These could be action movie stunts by Arnold Schwarzenegger, the Hollywood star turned California governor.
But they were all done by another governor earning a reputation for public displays of physical prowess — Eric Greitens of Missouri.
The 43-year-old Greitens — the nation's second-youngest state executive — revels in the attention, posting videos of his action adventures on Facebook and even using them to help stay fit while keeping a demanding schedule.
In one feat of strength, Greitens visited an indoor rock climbing business and easily scaled two walls as media cameras rolled. Greitens was at the veteran-owned business to announce an initiative to eliminate all start-up business fees for veterans in Missouri. Other exploits include leading runs with military members , climbing 110 flights of stairs in memory of 9/11, and riding in a Missouri Highway Patrol car through a high-speed obstacle course
"Look, this is fun. It's a good time," Greitens said after scaling the climbing wall. "And I think it's important that people know we are fighting every day for the people of Missouri."
A novice to politics, Greitens has experience in real fights. He was a boxer in college and has a black belt in Taekwondo. A former Navy SEAL officer, he was once chlorine-gassed in a suicide bomb attack in Iraq. He returned to service three days later.
Greitens was elected in 2016 with no prior experience in public office. He typically wakes up between 5 a.m. and 6 a.m. to run on local trails or do strength training at the Missouri State Highway Patrol gym, spokesman Parker Briden said. Shooting the photos and videos of the governor does not require a fulltime staffer and there is no cost to the state of Missouri, Briden said.
He's not the first elected official to earn a reputation for fitness. House Speaker Paul Ryan is a fan of high-intensity P90X workouts. And seven-time Mr. Olympia — Schwarzenegger —went every year to a bodybuilding competition. He called lawmakers "girlie men" when they didn't go along with him.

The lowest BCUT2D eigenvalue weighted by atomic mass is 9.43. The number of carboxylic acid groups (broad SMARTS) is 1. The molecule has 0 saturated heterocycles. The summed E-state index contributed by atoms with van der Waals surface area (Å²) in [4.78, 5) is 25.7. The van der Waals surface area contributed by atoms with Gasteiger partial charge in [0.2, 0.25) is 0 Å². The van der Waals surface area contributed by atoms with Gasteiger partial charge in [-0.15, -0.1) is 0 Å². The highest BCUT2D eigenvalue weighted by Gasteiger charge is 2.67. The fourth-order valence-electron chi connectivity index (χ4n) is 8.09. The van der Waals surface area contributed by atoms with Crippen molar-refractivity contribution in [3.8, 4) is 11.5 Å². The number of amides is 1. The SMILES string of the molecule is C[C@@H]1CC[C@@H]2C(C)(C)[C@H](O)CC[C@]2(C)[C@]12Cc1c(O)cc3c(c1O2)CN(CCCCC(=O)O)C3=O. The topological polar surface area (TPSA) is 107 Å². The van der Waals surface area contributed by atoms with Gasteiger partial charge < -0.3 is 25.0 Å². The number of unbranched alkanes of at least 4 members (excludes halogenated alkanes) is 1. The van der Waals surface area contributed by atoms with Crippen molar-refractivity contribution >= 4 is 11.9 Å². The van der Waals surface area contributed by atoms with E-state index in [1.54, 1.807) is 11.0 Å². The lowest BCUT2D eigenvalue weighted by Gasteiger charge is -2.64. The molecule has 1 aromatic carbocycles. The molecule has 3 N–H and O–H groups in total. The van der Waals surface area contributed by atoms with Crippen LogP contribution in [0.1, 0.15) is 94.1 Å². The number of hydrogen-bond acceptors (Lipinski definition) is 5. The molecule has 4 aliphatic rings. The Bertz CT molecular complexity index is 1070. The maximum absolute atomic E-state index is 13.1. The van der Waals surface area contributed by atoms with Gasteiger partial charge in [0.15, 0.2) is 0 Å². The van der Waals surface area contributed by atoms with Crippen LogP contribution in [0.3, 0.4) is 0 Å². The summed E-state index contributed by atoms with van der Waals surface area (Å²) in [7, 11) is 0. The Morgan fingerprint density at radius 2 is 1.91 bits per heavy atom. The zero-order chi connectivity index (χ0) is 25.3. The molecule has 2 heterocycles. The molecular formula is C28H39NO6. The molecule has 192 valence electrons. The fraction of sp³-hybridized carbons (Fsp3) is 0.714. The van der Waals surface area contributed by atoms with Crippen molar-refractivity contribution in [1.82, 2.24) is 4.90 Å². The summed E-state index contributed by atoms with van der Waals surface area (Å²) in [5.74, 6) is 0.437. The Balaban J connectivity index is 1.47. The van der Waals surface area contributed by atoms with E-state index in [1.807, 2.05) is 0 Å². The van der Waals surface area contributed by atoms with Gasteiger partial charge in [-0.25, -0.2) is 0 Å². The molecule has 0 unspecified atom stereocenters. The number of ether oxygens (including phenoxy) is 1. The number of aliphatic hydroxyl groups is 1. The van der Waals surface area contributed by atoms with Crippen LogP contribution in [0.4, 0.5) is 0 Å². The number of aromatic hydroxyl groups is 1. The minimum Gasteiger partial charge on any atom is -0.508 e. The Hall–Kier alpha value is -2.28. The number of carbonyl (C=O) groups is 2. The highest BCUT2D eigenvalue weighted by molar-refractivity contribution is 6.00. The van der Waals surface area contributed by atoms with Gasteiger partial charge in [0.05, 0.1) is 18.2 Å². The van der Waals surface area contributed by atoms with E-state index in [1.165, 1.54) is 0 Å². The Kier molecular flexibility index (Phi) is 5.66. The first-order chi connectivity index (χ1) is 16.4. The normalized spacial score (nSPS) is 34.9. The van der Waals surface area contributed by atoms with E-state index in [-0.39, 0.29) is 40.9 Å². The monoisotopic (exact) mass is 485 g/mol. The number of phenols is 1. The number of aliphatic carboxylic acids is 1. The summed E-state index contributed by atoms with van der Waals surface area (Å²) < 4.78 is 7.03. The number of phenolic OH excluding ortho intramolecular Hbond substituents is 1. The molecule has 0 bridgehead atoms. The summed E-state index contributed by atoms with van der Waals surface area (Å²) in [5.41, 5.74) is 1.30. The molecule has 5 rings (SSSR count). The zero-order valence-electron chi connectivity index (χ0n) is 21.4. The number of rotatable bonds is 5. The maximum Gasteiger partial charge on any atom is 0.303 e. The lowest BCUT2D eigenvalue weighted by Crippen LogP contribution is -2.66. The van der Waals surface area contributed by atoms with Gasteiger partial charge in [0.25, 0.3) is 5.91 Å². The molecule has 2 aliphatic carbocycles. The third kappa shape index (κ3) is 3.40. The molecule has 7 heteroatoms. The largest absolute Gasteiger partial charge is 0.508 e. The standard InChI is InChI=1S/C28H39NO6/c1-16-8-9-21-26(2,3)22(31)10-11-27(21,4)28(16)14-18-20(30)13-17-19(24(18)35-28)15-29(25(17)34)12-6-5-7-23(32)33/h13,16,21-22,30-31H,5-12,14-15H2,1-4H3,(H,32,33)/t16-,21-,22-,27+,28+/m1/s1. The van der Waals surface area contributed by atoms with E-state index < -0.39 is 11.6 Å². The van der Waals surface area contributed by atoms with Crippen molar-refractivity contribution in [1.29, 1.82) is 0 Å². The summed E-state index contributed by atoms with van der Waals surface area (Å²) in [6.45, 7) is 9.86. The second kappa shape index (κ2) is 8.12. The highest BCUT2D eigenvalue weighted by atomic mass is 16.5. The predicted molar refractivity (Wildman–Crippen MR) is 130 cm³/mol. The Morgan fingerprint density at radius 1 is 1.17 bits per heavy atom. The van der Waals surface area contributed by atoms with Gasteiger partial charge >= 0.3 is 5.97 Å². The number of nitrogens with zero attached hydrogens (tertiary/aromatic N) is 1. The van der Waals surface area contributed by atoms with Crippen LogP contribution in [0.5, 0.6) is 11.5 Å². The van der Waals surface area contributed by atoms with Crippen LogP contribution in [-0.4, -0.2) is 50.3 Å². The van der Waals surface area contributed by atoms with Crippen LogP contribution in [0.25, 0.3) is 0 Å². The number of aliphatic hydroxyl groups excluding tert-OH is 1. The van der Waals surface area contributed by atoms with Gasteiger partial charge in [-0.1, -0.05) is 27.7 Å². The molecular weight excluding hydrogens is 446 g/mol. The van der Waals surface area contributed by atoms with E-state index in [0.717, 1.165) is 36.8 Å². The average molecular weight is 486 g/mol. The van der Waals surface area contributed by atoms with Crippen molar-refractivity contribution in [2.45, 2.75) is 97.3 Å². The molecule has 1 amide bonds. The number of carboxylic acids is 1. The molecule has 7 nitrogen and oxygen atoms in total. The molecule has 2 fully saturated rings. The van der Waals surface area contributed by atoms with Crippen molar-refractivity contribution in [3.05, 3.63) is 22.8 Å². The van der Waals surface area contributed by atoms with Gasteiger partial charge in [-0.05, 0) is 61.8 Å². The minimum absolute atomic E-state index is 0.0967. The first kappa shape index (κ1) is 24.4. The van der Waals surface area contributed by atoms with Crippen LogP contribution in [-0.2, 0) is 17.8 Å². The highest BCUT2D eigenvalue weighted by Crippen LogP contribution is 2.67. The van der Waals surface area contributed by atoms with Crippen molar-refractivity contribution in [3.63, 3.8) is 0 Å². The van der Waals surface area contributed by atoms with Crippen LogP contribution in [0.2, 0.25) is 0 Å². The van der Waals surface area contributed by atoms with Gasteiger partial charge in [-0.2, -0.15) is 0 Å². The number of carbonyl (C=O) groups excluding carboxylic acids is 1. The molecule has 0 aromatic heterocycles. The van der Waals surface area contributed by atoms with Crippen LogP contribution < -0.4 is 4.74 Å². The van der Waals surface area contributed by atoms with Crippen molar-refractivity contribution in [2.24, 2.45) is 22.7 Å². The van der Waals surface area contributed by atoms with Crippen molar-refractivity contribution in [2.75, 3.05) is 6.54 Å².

But Missouri State University communications expert Elizabeth Dudash-Buskirk said Greitens' use of social media to highlight his physical exploits is "unprecedented."
"He wants to be that picture that you think of when you think of a strong government, when you think of a strong military (and) when you think of a strong police force," she said.
Dudash-Buskirk said Greitens' self-branding as a veteran might also signal higher political aspirations from a governor who has long been pegged as highly ambitious. The Republican reserved the web address ericgreitensforpresident.com years ago.
The governor has gotten generally good reviews on Facebook for the stunts. In response to a video of Greitens rappelling into the bull-riding event, one user commented that "Missouri now officially has the coolest governor."
Springfield resident Conor Bruner, who voted for Greitens, said the videos show Greitens "being a man."
"They're all pencil pushers," said Bruner, referring to other elected officials. "He sort of changed the game."
There are skeptics, too. Sharon Swon of Mexico, Missouri, asked why Greitens keeps trying to prove how "macho" he is.
"So he can do pushups," Swon said. "I'm not impressed."
Ballentine reported from Jefferson City, and Stafford reported from Kansas City. Associated Press writer Juliet Williams also contributed to this report from San Francisco.
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